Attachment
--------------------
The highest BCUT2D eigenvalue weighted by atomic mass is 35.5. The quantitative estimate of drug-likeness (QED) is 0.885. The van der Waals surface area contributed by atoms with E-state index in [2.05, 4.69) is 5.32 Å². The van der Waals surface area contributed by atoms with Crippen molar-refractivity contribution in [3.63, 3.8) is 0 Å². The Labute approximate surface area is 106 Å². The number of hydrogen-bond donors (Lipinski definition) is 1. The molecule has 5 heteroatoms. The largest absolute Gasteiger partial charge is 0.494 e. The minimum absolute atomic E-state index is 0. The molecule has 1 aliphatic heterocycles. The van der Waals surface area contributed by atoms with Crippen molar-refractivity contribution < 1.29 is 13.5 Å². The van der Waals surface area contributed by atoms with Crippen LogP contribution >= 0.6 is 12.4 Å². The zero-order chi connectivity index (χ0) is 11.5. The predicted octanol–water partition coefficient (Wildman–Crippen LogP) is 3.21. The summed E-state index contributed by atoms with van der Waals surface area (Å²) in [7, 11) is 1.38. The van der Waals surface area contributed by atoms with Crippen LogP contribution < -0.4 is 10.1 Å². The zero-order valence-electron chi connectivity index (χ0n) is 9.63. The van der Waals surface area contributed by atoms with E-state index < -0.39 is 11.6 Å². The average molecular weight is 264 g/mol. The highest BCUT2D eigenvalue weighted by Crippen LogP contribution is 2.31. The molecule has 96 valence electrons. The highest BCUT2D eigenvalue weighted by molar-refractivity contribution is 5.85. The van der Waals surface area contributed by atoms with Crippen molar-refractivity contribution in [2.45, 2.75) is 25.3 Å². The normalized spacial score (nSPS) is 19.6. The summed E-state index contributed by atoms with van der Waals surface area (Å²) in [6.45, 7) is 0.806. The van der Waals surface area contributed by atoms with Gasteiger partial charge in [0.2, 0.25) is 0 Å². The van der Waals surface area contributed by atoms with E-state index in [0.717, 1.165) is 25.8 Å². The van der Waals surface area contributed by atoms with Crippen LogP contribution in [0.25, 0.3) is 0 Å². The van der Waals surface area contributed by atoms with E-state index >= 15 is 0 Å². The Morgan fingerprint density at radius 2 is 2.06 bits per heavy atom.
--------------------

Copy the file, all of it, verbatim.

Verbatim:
The highest BCUT2D eigenvalue weighted by atomic mass is 35.5. The quantitative estimate of drug-likeness (QED) is 0.885. The van der Waals surface area contributed by atoms with E-state index in [2.05, 4.69) is 5.32 Å². The van der Waals surface area contributed by atoms with Crippen molar-refractivity contribution in [3.63, 3.8) is 0 Å². The Labute approximate surface area is 106 Å². The number of hydrogen-bond donors (Lipinski definition) is 1. The molecule has 5 heteroatoms. The largest absolute Gasteiger partial charge is 0.494 e. The minimum absolute atomic E-state index is 0. The molecule has 1 aliphatic heterocycles. The van der Waals surface area contributed by atoms with Crippen molar-refractivity contribution < 1.29 is 13.5 Å². The van der Waals surface area contributed by atoms with Crippen LogP contribution >= 0.6 is 12.4 Å². The zero-order chi connectivity index (χ0) is 11.5. The predicted octanol–water partition coefficient (Wildman–Crippen LogP) is 3.21. The summed E-state index contributed by atoms with van der Waals surface area (Å²) in [7, 11) is 1.38. The van der Waals surface area contributed by atoms with Crippen LogP contribution < -0.4 is 10.1 Å². The zero-order valence-electron chi connectivity index (χ0n) is 9.63. The van der Waals surface area contributed by atoms with E-state index < -0.39 is 11.6 Å². The average molecular weight is 264 g/mol. The highest BCUT2D eigenvalue weighted by Crippen LogP contribution is 2.31. The molecule has 96 valence electrons. The highest BCUT2D eigenvalue weighted by molar-refractivity contribution is 5.85. The van der Waals surface area contributed by atoms with Crippen molar-refractivity contribution in [2.45, 2.75) is 25.3 Å². The normalized spacial score (nSPS) is 19.6. The summed E-state index contributed by atoms with van der Waals surface area (Å²) in [6.45, 7) is 0.806. The van der Waals surface area contributed by atoms with Gasteiger partial charge in [0.2, 0.25) is 0 Å². The van der Waals surface area contributed by atoms with E-state index in [0.717, 1.165) is 25.8 Å². The van der Waals surface area contributed by atoms with Crippen LogP contribution in [0.25, 0.3) is 0 Å². The van der Waals surface area contributed by atoms with E-state index >= 15 is 0 Å². The Morgan fingerprint density at radius 2 is 2.06 bits per heavy atom.